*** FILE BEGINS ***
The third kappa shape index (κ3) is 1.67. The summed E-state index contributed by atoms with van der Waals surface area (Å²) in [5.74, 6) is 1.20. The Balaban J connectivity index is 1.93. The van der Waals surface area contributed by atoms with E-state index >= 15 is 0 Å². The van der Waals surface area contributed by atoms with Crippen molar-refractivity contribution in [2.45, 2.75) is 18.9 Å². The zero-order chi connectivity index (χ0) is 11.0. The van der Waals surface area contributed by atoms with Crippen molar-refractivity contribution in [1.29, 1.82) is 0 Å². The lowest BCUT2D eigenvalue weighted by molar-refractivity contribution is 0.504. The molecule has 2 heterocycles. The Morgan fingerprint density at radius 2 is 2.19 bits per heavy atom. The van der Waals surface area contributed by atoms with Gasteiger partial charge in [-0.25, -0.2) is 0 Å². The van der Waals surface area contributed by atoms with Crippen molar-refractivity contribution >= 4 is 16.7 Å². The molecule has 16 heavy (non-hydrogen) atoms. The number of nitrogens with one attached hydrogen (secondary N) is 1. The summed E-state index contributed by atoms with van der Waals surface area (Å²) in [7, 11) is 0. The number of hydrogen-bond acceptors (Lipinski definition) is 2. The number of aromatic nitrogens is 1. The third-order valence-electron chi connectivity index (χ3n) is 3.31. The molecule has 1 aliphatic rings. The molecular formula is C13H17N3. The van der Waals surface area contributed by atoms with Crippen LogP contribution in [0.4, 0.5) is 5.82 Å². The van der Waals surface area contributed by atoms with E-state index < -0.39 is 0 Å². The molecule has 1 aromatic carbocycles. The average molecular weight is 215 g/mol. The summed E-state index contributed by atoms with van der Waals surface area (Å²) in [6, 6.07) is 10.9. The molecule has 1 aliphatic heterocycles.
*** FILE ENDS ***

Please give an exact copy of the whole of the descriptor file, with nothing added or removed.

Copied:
The third kappa shape index (κ3) is 1.67. The summed E-state index contributed by atoms with van der Waals surface area (Å²) in [5.74, 6) is 1.20. The Balaban J connectivity index is 1.93. The van der Waals surface area contributed by atoms with E-state index >= 15 is 0 Å². The van der Waals surface area contributed by atoms with Crippen molar-refractivity contribution in [2.45, 2.75) is 18.9 Å². The zero-order chi connectivity index (χ0) is 11.0. The van der Waals surface area contributed by atoms with Crippen molar-refractivity contribution in [1.29, 1.82) is 0 Å². The lowest BCUT2D eigenvalue weighted by molar-refractivity contribution is 0.504. The molecule has 2 heterocycles. The Morgan fingerprint density at radius 2 is 2.19 bits per heavy atom. The van der Waals surface area contributed by atoms with Gasteiger partial charge in [-0.25, -0.2) is 0 Å². The van der Waals surface area contributed by atoms with Crippen molar-refractivity contribution >= 4 is 16.7 Å². The molecule has 16 heavy (non-hydrogen) atoms. The number of nitrogens with one attached hydrogen (secondary N) is 1. The summed E-state index contributed by atoms with van der Waals surface area (Å²) in [7, 11) is 0. The number of hydrogen-bond acceptors (Lipinski definition) is 2. The number of aromatic nitrogens is 1. The third-order valence-electron chi connectivity index (χ3n) is 3.31. The molecule has 1 aliphatic rings. The molecular formula is C13H17N3. The van der Waals surface area contributed by atoms with Crippen LogP contribution in [0.4, 0.5) is 5.82 Å². The van der Waals surface area contributed by atoms with E-state index < -0.39 is 0 Å². The molecule has 1 aromatic carbocycles. The average molecular weight is 215 g/mol. The summed E-state index contributed by atoms with van der Waals surface area (Å²) in [6, 6.07) is 10.9. The molecule has 1 aliphatic heterocycles.